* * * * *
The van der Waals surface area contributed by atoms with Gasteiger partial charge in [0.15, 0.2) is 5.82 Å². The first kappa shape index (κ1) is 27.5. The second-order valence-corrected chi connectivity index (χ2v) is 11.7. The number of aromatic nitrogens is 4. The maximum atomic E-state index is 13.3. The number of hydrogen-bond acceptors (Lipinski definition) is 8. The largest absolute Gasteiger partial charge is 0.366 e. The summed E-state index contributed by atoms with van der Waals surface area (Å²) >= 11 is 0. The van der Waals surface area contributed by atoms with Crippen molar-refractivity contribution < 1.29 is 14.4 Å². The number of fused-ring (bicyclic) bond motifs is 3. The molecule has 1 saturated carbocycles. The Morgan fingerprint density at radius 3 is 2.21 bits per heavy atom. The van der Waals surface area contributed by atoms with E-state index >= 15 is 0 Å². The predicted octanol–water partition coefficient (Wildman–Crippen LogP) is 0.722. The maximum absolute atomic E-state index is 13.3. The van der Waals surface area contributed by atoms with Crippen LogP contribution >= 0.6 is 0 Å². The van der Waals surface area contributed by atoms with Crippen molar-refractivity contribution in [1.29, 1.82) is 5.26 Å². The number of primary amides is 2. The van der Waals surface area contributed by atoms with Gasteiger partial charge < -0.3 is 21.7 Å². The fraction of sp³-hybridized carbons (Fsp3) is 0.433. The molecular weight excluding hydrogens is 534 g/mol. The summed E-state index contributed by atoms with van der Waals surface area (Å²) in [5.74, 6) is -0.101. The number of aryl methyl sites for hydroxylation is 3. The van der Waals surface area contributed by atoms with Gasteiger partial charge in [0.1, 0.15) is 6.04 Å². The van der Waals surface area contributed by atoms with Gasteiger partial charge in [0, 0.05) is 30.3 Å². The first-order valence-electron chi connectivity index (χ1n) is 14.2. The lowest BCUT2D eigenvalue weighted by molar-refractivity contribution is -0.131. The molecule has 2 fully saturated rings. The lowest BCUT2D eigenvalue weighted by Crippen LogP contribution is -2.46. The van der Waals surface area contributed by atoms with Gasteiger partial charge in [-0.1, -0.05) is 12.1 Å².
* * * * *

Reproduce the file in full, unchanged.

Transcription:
The van der Waals surface area contributed by atoms with Gasteiger partial charge in [0.15, 0.2) is 5.82 Å². The first kappa shape index (κ1) is 27.5. The second-order valence-corrected chi connectivity index (χ2v) is 11.7. The number of aromatic nitrogens is 4. The maximum atomic E-state index is 13.3. The number of hydrogen-bond acceptors (Lipinski definition) is 8. The largest absolute Gasteiger partial charge is 0.366 e. The summed E-state index contributed by atoms with van der Waals surface area (Å²) >= 11 is 0. The van der Waals surface area contributed by atoms with Crippen molar-refractivity contribution < 1.29 is 14.4 Å². The number of fused-ring (bicyclic) bond motifs is 3. The molecule has 1 saturated carbocycles. The Morgan fingerprint density at radius 3 is 2.21 bits per heavy atom. The van der Waals surface area contributed by atoms with E-state index >= 15 is 0 Å². The predicted octanol–water partition coefficient (Wildman–Crippen LogP) is 0.722. The maximum absolute atomic E-state index is 13.3. The van der Waals surface area contributed by atoms with Crippen LogP contribution >= 0.6 is 0 Å². The van der Waals surface area contributed by atoms with Crippen molar-refractivity contribution in [1.29, 1.82) is 5.26 Å². The number of primary amides is 2. The van der Waals surface area contributed by atoms with Gasteiger partial charge < -0.3 is 21.7 Å². The fraction of sp³-hybridized carbons (Fsp3) is 0.433. The molecular weight excluding hydrogens is 534 g/mol. The summed E-state index contributed by atoms with van der Waals surface area (Å²) in [5.74, 6) is -0.101. The number of aryl methyl sites for hydroxylation is 3. The van der Waals surface area contributed by atoms with Gasteiger partial charge in [0.1, 0.15) is 6.04 Å². The van der Waals surface area contributed by atoms with Gasteiger partial charge in [0, 0.05) is 30.3 Å². The first-order valence-electron chi connectivity index (χ1n) is 14.2. The lowest BCUT2D eigenvalue weighted by molar-refractivity contribution is -0.131. The molecule has 2 fully saturated rings. The lowest BCUT2D eigenvalue weighted by Crippen LogP contribution is -2.46. The van der Waals surface area contributed by atoms with Gasteiger partial charge in [-0.1, -0.05) is 12.1 Å².